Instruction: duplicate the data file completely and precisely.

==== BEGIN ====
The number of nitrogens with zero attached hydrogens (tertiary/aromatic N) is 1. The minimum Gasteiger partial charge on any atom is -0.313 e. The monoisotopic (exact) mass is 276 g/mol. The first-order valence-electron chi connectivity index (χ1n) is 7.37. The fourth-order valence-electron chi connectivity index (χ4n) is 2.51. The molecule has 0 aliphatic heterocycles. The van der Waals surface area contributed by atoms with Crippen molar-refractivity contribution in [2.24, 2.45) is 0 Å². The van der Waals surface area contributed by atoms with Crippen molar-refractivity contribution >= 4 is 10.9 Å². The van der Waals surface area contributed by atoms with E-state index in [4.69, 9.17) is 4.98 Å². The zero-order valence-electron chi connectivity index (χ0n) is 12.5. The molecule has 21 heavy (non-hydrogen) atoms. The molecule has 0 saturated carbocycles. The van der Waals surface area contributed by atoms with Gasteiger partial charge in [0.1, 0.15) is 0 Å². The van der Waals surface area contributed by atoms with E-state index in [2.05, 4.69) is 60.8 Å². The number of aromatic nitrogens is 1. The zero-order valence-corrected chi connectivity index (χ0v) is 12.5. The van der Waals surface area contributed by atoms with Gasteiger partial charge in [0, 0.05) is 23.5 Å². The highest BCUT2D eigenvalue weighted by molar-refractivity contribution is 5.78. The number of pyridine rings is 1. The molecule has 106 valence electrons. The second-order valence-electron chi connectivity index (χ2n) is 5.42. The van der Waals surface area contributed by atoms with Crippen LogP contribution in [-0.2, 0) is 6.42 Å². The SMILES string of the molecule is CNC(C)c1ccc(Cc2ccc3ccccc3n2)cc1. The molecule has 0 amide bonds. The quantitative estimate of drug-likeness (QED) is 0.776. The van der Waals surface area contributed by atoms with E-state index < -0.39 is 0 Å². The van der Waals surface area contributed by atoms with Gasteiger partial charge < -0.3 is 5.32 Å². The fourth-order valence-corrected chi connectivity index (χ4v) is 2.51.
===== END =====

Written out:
The number of nitrogens with zero attached hydrogens (tertiary/aromatic N) is 1. The minimum Gasteiger partial charge on any atom is -0.313 e. The monoisotopic (exact) mass is 276 g/mol. The first-order valence-electron chi connectivity index (χ1n) is 7.37. The fourth-order valence-electron chi connectivity index (χ4n) is 2.51. The molecule has 0 aliphatic heterocycles. The van der Waals surface area contributed by atoms with Crippen molar-refractivity contribution in [2.24, 2.45) is 0 Å². The van der Waals surface area contributed by atoms with Crippen molar-refractivity contribution >= 4 is 10.9 Å². The van der Waals surface area contributed by atoms with E-state index in [4.69, 9.17) is 4.98 Å². The zero-order valence-electron chi connectivity index (χ0n) is 12.5. The molecule has 21 heavy (non-hydrogen) atoms. The molecule has 0 saturated carbocycles. The van der Waals surface area contributed by atoms with Gasteiger partial charge in [0.1, 0.15) is 0 Å². The van der Waals surface area contributed by atoms with E-state index in [2.05, 4.69) is 60.8 Å². The number of aromatic nitrogens is 1. The zero-order valence-corrected chi connectivity index (χ0v) is 12.5. The van der Waals surface area contributed by atoms with Gasteiger partial charge in [0, 0.05) is 23.5 Å². The highest BCUT2D eigenvalue weighted by molar-refractivity contribution is 5.78. The number of pyridine rings is 1. The molecule has 106 valence electrons. The second-order valence-electron chi connectivity index (χ2n) is 5.42. The van der Waals surface area contributed by atoms with Crippen LogP contribution in [-0.2, 0) is 6.42 Å². The SMILES string of the molecule is CNC(C)c1ccc(Cc2ccc3ccccc3n2)cc1. The molecule has 0 amide bonds. The quantitative estimate of drug-likeness (QED) is 0.776. The van der Waals surface area contributed by atoms with E-state index < -0.39 is 0 Å². The van der Waals surface area contributed by atoms with Gasteiger partial charge < -0.3 is 5.32 Å². The fourth-order valence-corrected chi connectivity index (χ4v) is 2.51.